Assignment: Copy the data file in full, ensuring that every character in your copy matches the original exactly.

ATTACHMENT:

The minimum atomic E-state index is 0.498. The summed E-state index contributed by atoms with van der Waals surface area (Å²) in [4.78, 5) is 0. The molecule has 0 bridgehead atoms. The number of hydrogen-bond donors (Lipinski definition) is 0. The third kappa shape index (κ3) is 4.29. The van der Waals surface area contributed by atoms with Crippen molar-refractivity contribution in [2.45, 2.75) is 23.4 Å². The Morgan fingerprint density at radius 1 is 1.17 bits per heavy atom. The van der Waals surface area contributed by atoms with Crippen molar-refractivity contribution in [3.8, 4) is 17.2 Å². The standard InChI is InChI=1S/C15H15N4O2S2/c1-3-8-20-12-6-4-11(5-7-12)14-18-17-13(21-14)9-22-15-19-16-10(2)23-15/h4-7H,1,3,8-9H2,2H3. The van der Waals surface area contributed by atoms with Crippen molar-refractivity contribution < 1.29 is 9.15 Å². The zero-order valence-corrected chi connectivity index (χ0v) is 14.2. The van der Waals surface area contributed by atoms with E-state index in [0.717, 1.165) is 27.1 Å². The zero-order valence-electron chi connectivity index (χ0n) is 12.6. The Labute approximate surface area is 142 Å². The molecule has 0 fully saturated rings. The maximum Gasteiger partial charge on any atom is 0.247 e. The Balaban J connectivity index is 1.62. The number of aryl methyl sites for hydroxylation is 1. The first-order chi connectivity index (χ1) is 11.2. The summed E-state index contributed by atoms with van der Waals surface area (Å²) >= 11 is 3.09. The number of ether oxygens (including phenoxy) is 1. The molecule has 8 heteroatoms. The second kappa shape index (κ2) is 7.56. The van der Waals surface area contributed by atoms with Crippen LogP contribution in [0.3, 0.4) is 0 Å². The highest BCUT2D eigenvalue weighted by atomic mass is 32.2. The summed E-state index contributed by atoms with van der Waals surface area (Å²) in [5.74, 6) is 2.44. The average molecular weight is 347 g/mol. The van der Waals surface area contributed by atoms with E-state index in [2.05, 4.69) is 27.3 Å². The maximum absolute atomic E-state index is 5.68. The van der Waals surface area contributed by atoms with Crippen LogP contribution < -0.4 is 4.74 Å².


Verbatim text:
The minimum atomic E-state index is 0.498. The summed E-state index contributed by atoms with van der Waals surface area (Å²) in [4.78, 5) is 0. The molecule has 0 bridgehead atoms. The number of hydrogen-bond donors (Lipinski definition) is 0. The third kappa shape index (κ3) is 4.29. The van der Waals surface area contributed by atoms with Crippen molar-refractivity contribution in [2.45, 2.75) is 23.4 Å². The Morgan fingerprint density at radius 1 is 1.17 bits per heavy atom. The van der Waals surface area contributed by atoms with Crippen molar-refractivity contribution in [3.8, 4) is 17.2 Å². The standard InChI is InChI=1S/C15H15N4O2S2/c1-3-8-20-12-6-4-11(5-7-12)14-18-17-13(21-14)9-22-15-19-16-10(2)23-15/h4-7H,1,3,8-9H2,2H3. The van der Waals surface area contributed by atoms with Crippen molar-refractivity contribution < 1.29 is 9.15 Å². The zero-order valence-corrected chi connectivity index (χ0v) is 14.2. The van der Waals surface area contributed by atoms with E-state index in [0.717, 1.165) is 27.1 Å². The zero-order valence-electron chi connectivity index (χ0n) is 12.6. The Labute approximate surface area is 142 Å². The molecule has 0 fully saturated rings. The maximum Gasteiger partial charge on any atom is 0.247 e. The Balaban J connectivity index is 1.62. The number of aryl methyl sites for hydroxylation is 1. The first-order chi connectivity index (χ1) is 11.2. The summed E-state index contributed by atoms with van der Waals surface area (Å²) >= 11 is 3.09. The number of ether oxygens (including phenoxy) is 1. The molecule has 8 heteroatoms. The second kappa shape index (κ2) is 7.56. The van der Waals surface area contributed by atoms with Crippen LogP contribution in [0.3, 0.4) is 0 Å². The highest BCUT2D eigenvalue weighted by atomic mass is 32.2. The summed E-state index contributed by atoms with van der Waals surface area (Å²) in [5.74, 6) is 2.44. The average molecular weight is 347 g/mol. The van der Waals surface area contributed by atoms with E-state index in [2.05, 4.69) is 27.3 Å². The maximum absolute atomic E-state index is 5.68. The van der Waals surface area contributed by atoms with Crippen LogP contribution < -0.4 is 4.74 Å².